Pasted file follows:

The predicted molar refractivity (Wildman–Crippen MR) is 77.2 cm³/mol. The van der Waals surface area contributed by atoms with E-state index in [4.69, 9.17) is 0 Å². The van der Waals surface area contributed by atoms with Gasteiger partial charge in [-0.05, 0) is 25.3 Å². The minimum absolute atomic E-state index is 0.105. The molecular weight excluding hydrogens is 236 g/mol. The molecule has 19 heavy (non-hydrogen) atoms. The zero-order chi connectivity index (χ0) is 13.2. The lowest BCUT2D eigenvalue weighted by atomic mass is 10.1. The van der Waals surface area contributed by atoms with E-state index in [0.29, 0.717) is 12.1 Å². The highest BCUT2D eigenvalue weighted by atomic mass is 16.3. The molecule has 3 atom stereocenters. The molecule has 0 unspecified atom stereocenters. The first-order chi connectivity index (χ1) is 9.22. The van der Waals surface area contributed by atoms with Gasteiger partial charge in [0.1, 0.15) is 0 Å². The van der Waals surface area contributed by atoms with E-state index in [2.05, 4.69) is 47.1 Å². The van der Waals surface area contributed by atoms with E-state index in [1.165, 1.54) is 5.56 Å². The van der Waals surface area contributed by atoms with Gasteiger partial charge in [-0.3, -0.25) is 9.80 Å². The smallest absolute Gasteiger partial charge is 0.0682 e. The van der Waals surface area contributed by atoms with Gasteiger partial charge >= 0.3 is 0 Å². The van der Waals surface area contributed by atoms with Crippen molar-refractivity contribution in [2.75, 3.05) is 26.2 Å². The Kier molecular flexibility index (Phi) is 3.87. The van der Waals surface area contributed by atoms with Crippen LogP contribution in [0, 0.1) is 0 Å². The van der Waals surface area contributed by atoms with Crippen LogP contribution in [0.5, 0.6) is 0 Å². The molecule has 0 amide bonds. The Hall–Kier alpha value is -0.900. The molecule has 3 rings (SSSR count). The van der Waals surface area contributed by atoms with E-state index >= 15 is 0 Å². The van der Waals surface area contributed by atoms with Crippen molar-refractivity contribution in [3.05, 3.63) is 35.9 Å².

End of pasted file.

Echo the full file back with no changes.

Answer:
The predicted molar refractivity (Wildman–Crippen MR) is 77.2 cm³/mol. The van der Waals surface area contributed by atoms with E-state index in [4.69, 9.17) is 0 Å². The van der Waals surface area contributed by atoms with Gasteiger partial charge in [-0.05, 0) is 25.3 Å². The minimum absolute atomic E-state index is 0.105. The molecular weight excluding hydrogens is 236 g/mol. The molecule has 19 heavy (non-hydrogen) atoms. The zero-order chi connectivity index (χ0) is 13.2. The lowest BCUT2D eigenvalue weighted by atomic mass is 10.1. The van der Waals surface area contributed by atoms with E-state index in [0.29, 0.717) is 12.1 Å². The highest BCUT2D eigenvalue weighted by atomic mass is 16.3. The molecule has 3 atom stereocenters. The molecule has 0 unspecified atom stereocenters. The first-order chi connectivity index (χ1) is 9.22. The van der Waals surface area contributed by atoms with Gasteiger partial charge in [0.1, 0.15) is 0 Å². The van der Waals surface area contributed by atoms with E-state index in [2.05, 4.69) is 47.1 Å². The van der Waals surface area contributed by atoms with E-state index in [1.165, 1.54) is 5.56 Å². The van der Waals surface area contributed by atoms with Gasteiger partial charge in [-0.3, -0.25) is 9.80 Å². The smallest absolute Gasteiger partial charge is 0.0682 e. The van der Waals surface area contributed by atoms with Gasteiger partial charge >= 0.3 is 0 Å². The van der Waals surface area contributed by atoms with Crippen molar-refractivity contribution in [2.75, 3.05) is 26.2 Å². The Kier molecular flexibility index (Phi) is 3.87. The van der Waals surface area contributed by atoms with Crippen LogP contribution in [0, 0.1) is 0 Å². The van der Waals surface area contributed by atoms with Crippen LogP contribution in [0.5, 0.6) is 0 Å². The molecule has 0 amide bonds. The Hall–Kier alpha value is -0.900. The molecule has 3 rings (SSSR count). The van der Waals surface area contributed by atoms with E-state index >= 15 is 0 Å². The van der Waals surface area contributed by atoms with Crippen molar-refractivity contribution in [3.05, 3.63) is 35.9 Å².